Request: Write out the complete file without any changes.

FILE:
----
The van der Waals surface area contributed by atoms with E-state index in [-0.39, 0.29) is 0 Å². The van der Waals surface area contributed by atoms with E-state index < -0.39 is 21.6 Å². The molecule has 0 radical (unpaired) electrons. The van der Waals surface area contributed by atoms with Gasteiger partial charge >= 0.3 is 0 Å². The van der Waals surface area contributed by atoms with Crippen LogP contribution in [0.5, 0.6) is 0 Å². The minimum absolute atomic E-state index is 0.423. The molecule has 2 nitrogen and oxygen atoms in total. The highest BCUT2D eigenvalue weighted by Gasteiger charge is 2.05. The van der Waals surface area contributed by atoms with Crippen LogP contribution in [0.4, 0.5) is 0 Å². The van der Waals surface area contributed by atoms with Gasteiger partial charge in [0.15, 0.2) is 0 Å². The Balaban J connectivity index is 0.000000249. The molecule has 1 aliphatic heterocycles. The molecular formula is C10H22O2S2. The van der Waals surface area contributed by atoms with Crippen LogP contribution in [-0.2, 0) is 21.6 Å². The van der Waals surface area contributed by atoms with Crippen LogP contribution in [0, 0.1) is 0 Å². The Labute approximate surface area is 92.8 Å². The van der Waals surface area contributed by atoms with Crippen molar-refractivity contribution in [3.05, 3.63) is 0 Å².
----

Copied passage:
The van der Waals surface area contributed by atoms with E-state index in [-0.39, 0.29) is 0 Å². The van der Waals surface area contributed by atoms with E-state index < -0.39 is 21.6 Å². The molecule has 0 radical (unpaired) electrons. The van der Waals surface area contributed by atoms with Gasteiger partial charge >= 0.3 is 0 Å². The van der Waals surface area contributed by atoms with Crippen LogP contribution in [0.5, 0.6) is 0 Å². The minimum absolute atomic E-state index is 0.423. The molecule has 2 nitrogen and oxygen atoms in total. The highest BCUT2D eigenvalue weighted by Gasteiger charge is 2.05. The van der Waals surface area contributed by atoms with Crippen LogP contribution in [0.4, 0.5) is 0 Å². The van der Waals surface area contributed by atoms with Gasteiger partial charge in [0.15, 0.2) is 0 Å². The Balaban J connectivity index is 0.000000249. The molecule has 1 aliphatic heterocycles. The molecular formula is C10H22O2S2. The van der Waals surface area contributed by atoms with Crippen LogP contribution in [-0.2, 0) is 21.6 Å². The van der Waals surface area contributed by atoms with Crippen LogP contribution in [0, 0.1) is 0 Å². The Labute approximate surface area is 92.8 Å². The van der Waals surface area contributed by atoms with Crippen molar-refractivity contribution in [3.05, 3.63) is 0 Å².